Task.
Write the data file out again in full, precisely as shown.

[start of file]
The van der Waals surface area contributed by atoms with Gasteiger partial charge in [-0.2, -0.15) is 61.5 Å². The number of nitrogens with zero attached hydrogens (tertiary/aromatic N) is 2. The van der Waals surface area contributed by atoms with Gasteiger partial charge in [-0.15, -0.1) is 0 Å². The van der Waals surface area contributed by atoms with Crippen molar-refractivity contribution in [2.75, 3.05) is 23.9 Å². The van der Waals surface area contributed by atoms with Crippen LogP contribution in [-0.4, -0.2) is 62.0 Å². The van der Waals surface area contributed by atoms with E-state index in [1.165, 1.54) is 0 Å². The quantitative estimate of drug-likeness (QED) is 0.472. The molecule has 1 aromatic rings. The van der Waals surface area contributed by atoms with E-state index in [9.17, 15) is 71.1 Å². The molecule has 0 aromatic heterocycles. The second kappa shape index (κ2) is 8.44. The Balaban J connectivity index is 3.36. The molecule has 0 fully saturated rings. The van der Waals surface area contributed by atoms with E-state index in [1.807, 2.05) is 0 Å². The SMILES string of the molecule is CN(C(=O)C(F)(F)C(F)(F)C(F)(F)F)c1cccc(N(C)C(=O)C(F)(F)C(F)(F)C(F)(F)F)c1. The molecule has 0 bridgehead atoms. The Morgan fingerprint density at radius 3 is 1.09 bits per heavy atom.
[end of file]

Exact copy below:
The van der Waals surface area contributed by atoms with Gasteiger partial charge in [-0.2, -0.15) is 61.5 Å². The number of nitrogens with zero attached hydrogens (tertiary/aromatic N) is 2. The van der Waals surface area contributed by atoms with Gasteiger partial charge in [-0.15, -0.1) is 0 Å². The van der Waals surface area contributed by atoms with Crippen molar-refractivity contribution in [2.75, 3.05) is 23.9 Å². The van der Waals surface area contributed by atoms with Crippen LogP contribution in [-0.4, -0.2) is 62.0 Å². The van der Waals surface area contributed by atoms with E-state index in [1.165, 1.54) is 0 Å². The quantitative estimate of drug-likeness (QED) is 0.472. The molecule has 1 aromatic rings. The van der Waals surface area contributed by atoms with E-state index in [9.17, 15) is 71.1 Å². The molecule has 0 aromatic heterocycles. The second kappa shape index (κ2) is 8.44. The Balaban J connectivity index is 3.36. The molecule has 0 fully saturated rings. The van der Waals surface area contributed by atoms with E-state index in [1.807, 2.05) is 0 Å². The SMILES string of the molecule is CN(C(=O)C(F)(F)C(F)(F)C(F)(F)F)c1cccc(N(C)C(=O)C(F)(F)C(F)(F)C(F)(F)F)c1. The molecule has 0 bridgehead atoms. The Morgan fingerprint density at radius 3 is 1.09 bits per heavy atom.